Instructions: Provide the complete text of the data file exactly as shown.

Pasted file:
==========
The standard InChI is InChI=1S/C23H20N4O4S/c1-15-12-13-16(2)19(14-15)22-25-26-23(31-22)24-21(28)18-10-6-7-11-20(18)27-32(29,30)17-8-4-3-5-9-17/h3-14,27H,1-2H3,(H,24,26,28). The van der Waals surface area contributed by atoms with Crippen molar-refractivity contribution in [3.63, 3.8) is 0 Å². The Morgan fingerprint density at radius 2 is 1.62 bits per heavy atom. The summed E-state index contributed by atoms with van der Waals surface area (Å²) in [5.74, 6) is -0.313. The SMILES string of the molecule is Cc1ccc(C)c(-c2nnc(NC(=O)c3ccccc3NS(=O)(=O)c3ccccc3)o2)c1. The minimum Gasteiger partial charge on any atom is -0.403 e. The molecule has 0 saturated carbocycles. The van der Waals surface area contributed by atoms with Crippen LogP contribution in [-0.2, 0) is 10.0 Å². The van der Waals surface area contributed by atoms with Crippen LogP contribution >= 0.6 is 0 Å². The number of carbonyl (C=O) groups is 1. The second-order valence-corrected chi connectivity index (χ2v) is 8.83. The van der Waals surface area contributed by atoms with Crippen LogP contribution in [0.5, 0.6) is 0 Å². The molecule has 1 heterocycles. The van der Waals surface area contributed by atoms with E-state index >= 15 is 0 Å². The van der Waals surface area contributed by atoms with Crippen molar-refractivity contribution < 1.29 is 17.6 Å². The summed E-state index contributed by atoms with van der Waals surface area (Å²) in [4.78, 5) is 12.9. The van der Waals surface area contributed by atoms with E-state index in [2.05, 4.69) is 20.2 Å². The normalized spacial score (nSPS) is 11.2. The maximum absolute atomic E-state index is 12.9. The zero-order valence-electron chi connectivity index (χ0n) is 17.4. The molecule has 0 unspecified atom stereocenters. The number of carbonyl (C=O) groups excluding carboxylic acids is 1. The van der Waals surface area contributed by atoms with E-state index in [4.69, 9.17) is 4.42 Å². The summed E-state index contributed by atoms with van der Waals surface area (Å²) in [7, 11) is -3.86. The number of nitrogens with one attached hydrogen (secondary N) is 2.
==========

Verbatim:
The standard InChI is InChI=1S/C23H20N4O4S/c1-15-12-13-16(2)19(14-15)22-25-26-23(31-22)24-21(28)18-10-6-7-11-20(18)27-32(29,30)17-8-4-3-5-9-17/h3-14,27H,1-2H3,(H,24,26,28). The van der Waals surface area contributed by atoms with Crippen molar-refractivity contribution in [3.63, 3.8) is 0 Å². The Morgan fingerprint density at radius 2 is 1.62 bits per heavy atom. The summed E-state index contributed by atoms with van der Waals surface area (Å²) in [5.74, 6) is -0.313. The SMILES string of the molecule is Cc1ccc(C)c(-c2nnc(NC(=O)c3ccccc3NS(=O)(=O)c3ccccc3)o2)c1. The minimum Gasteiger partial charge on any atom is -0.403 e. The molecule has 0 saturated carbocycles. The van der Waals surface area contributed by atoms with Crippen LogP contribution in [-0.2, 0) is 10.0 Å². The van der Waals surface area contributed by atoms with Crippen LogP contribution >= 0.6 is 0 Å². The number of carbonyl (C=O) groups is 1. The second-order valence-corrected chi connectivity index (χ2v) is 8.83. The van der Waals surface area contributed by atoms with Crippen LogP contribution in [0.5, 0.6) is 0 Å². The molecule has 1 heterocycles. The van der Waals surface area contributed by atoms with E-state index >= 15 is 0 Å². The van der Waals surface area contributed by atoms with Crippen molar-refractivity contribution < 1.29 is 17.6 Å². The summed E-state index contributed by atoms with van der Waals surface area (Å²) in [4.78, 5) is 12.9. The van der Waals surface area contributed by atoms with E-state index in [2.05, 4.69) is 20.2 Å². The normalized spacial score (nSPS) is 11.2. The maximum absolute atomic E-state index is 12.9. The zero-order valence-electron chi connectivity index (χ0n) is 17.4. The molecule has 0 unspecified atom stereocenters. The number of carbonyl (C=O) groups excluding carboxylic acids is 1. The van der Waals surface area contributed by atoms with E-state index in [4.69, 9.17) is 4.42 Å². The summed E-state index contributed by atoms with van der Waals surface area (Å²) in [7, 11) is -3.86. The number of nitrogens with one attached hydrogen (secondary N) is 2.